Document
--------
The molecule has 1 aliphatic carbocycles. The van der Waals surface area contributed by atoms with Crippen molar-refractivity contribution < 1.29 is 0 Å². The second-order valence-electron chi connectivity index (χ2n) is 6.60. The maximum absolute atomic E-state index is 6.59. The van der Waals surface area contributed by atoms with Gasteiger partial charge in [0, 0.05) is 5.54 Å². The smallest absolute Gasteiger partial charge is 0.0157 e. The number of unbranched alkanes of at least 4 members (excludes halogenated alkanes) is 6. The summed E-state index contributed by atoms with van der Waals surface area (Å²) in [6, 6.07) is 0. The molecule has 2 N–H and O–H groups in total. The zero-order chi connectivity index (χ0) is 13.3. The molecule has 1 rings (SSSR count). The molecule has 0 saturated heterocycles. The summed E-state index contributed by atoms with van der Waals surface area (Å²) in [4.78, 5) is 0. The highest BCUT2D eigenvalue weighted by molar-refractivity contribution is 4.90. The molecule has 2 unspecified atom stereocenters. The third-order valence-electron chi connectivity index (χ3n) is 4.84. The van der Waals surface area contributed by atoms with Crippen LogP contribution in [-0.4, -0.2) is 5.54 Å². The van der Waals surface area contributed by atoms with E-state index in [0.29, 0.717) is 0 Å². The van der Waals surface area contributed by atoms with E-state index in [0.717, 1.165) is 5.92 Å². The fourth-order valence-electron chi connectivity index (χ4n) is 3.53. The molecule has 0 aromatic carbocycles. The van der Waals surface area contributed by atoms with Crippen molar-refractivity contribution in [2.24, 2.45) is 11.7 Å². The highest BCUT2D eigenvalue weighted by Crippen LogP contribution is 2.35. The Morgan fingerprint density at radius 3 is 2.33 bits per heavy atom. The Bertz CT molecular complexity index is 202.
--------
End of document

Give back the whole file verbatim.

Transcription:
The molecule has 1 aliphatic carbocycles. The van der Waals surface area contributed by atoms with Crippen molar-refractivity contribution < 1.29 is 0 Å². The second-order valence-electron chi connectivity index (χ2n) is 6.60. The maximum absolute atomic E-state index is 6.59. The van der Waals surface area contributed by atoms with Gasteiger partial charge in [0, 0.05) is 5.54 Å². The smallest absolute Gasteiger partial charge is 0.0157 e. The number of unbranched alkanes of at least 4 members (excludes halogenated alkanes) is 6. The summed E-state index contributed by atoms with van der Waals surface area (Å²) in [6, 6.07) is 0. The molecule has 2 N–H and O–H groups in total. The zero-order chi connectivity index (χ0) is 13.3. The molecule has 1 rings (SSSR count). The molecule has 0 saturated heterocycles. The summed E-state index contributed by atoms with van der Waals surface area (Å²) in [4.78, 5) is 0. The highest BCUT2D eigenvalue weighted by molar-refractivity contribution is 4.90. The molecule has 2 unspecified atom stereocenters. The third-order valence-electron chi connectivity index (χ3n) is 4.84. The van der Waals surface area contributed by atoms with Crippen LogP contribution in [-0.4, -0.2) is 5.54 Å². The van der Waals surface area contributed by atoms with E-state index in [0.29, 0.717) is 0 Å². The van der Waals surface area contributed by atoms with E-state index in [0.717, 1.165) is 5.92 Å². The fourth-order valence-electron chi connectivity index (χ4n) is 3.53. The molecule has 0 aromatic carbocycles. The van der Waals surface area contributed by atoms with Crippen molar-refractivity contribution in [2.24, 2.45) is 11.7 Å². The highest BCUT2D eigenvalue weighted by Crippen LogP contribution is 2.35. The Morgan fingerprint density at radius 3 is 2.33 bits per heavy atom. The Bertz CT molecular complexity index is 202.